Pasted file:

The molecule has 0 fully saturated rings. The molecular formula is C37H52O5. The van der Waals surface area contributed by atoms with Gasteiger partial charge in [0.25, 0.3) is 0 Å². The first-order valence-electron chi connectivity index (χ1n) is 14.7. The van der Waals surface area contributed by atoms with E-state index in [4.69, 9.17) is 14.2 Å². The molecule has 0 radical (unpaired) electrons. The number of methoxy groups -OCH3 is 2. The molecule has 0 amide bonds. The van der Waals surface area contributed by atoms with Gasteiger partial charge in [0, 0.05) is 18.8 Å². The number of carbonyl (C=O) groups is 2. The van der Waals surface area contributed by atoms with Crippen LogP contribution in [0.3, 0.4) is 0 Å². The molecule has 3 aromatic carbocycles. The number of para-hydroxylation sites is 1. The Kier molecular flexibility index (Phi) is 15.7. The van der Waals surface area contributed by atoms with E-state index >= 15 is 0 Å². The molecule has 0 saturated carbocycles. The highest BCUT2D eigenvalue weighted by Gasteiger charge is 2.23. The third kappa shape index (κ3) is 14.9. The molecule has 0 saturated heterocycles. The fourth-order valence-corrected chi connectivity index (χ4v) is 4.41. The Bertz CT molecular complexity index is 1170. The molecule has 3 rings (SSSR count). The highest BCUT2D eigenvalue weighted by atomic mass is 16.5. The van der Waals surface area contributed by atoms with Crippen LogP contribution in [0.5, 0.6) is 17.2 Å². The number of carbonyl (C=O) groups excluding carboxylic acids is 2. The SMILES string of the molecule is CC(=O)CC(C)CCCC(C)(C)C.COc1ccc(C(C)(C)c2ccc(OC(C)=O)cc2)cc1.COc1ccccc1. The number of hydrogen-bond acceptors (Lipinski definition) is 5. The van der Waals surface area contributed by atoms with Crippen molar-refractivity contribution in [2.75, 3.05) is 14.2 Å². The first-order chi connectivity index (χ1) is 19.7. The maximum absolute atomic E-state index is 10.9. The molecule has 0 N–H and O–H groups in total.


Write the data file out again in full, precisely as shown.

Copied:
The molecule has 0 fully saturated rings. The molecular formula is C37H52O5. The van der Waals surface area contributed by atoms with Gasteiger partial charge in [0.25, 0.3) is 0 Å². The first-order valence-electron chi connectivity index (χ1n) is 14.7. The van der Waals surface area contributed by atoms with E-state index in [4.69, 9.17) is 14.2 Å². The molecule has 0 radical (unpaired) electrons. The number of methoxy groups -OCH3 is 2. The molecule has 0 amide bonds. The van der Waals surface area contributed by atoms with Gasteiger partial charge in [0, 0.05) is 18.8 Å². The number of carbonyl (C=O) groups is 2. The van der Waals surface area contributed by atoms with Crippen LogP contribution in [0.3, 0.4) is 0 Å². The molecule has 3 aromatic carbocycles. The number of para-hydroxylation sites is 1. The Kier molecular flexibility index (Phi) is 15.7. The van der Waals surface area contributed by atoms with E-state index >= 15 is 0 Å². The molecule has 0 saturated carbocycles. The highest BCUT2D eigenvalue weighted by Gasteiger charge is 2.23. The third kappa shape index (κ3) is 14.9. The molecule has 0 saturated heterocycles. The fourth-order valence-corrected chi connectivity index (χ4v) is 4.41. The Bertz CT molecular complexity index is 1170. The molecule has 3 rings (SSSR count). The highest BCUT2D eigenvalue weighted by atomic mass is 16.5. The van der Waals surface area contributed by atoms with Crippen LogP contribution in [0.5, 0.6) is 17.2 Å². The number of carbonyl (C=O) groups excluding carboxylic acids is 2. The SMILES string of the molecule is CC(=O)CC(C)CCCC(C)(C)C.COc1ccc(C(C)(C)c2ccc(OC(C)=O)cc2)cc1.COc1ccccc1. The number of hydrogen-bond acceptors (Lipinski definition) is 5. The van der Waals surface area contributed by atoms with Crippen molar-refractivity contribution in [2.75, 3.05) is 14.2 Å². The first-order chi connectivity index (χ1) is 19.7. The maximum absolute atomic E-state index is 10.9. The molecule has 0 N–H and O–H groups in total.